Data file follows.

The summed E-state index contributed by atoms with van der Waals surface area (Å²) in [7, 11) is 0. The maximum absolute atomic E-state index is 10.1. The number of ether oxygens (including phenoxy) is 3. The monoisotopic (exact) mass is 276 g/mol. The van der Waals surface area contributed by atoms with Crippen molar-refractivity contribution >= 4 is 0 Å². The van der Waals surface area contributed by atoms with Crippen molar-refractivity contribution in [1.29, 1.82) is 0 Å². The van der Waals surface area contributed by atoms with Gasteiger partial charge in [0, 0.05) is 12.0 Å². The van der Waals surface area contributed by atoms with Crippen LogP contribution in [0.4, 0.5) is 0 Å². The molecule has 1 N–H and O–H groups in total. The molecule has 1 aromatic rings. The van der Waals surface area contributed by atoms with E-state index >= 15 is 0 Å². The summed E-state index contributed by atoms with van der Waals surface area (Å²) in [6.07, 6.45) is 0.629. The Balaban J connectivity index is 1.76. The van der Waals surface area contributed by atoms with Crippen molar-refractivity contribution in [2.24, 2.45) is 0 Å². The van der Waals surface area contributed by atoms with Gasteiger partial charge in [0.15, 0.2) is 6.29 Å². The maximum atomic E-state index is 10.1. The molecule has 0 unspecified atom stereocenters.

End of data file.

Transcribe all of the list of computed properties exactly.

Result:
The summed E-state index contributed by atoms with van der Waals surface area (Å²) in [7, 11) is 0. The maximum absolute atomic E-state index is 10.1. The number of ether oxygens (including phenoxy) is 3. The monoisotopic (exact) mass is 276 g/mol. The van der Waals surface area contributed by atoms with Crippen molar-refractivity contribution >= 4 is 0 Å². The van der Waals surface area contributed by atoms with Crippen molar-refractivity contribution in [1.29, 1.82) is 0 Å². The van der Waals surface area contributed by atoms with Gasteiger partial charge in [0, 0.05) is 12.0 Å². The van der Waals surface area contributed by atoms with Crippen LogP contribution in [0.4, 0.5) is 0 Å². The molecule has 1 N–H and O–H groups in total. The molecule has 1 aromatic rings. The van der Waals surface area contributed by atoms with E-state index >= 15 is 0 Å². The summed E-state index contributed by atoms with van der Waals surface area (Å²) in [6.07, 6.45) is 0.629. The Balaban J connectivity index is 1.76. The van der Waals surface area contributed by atoms with Crippen molar-refractivity contribution in [2.24, 2.45) is 0 Å². The van der Waals surface area contributed by atoms with Gasteiger partial charge in [0.15, 0.2) is 6.29 Å². The maximum atomic E-state index is 10.1. The molecule has 0 unspecified atom stereocenters.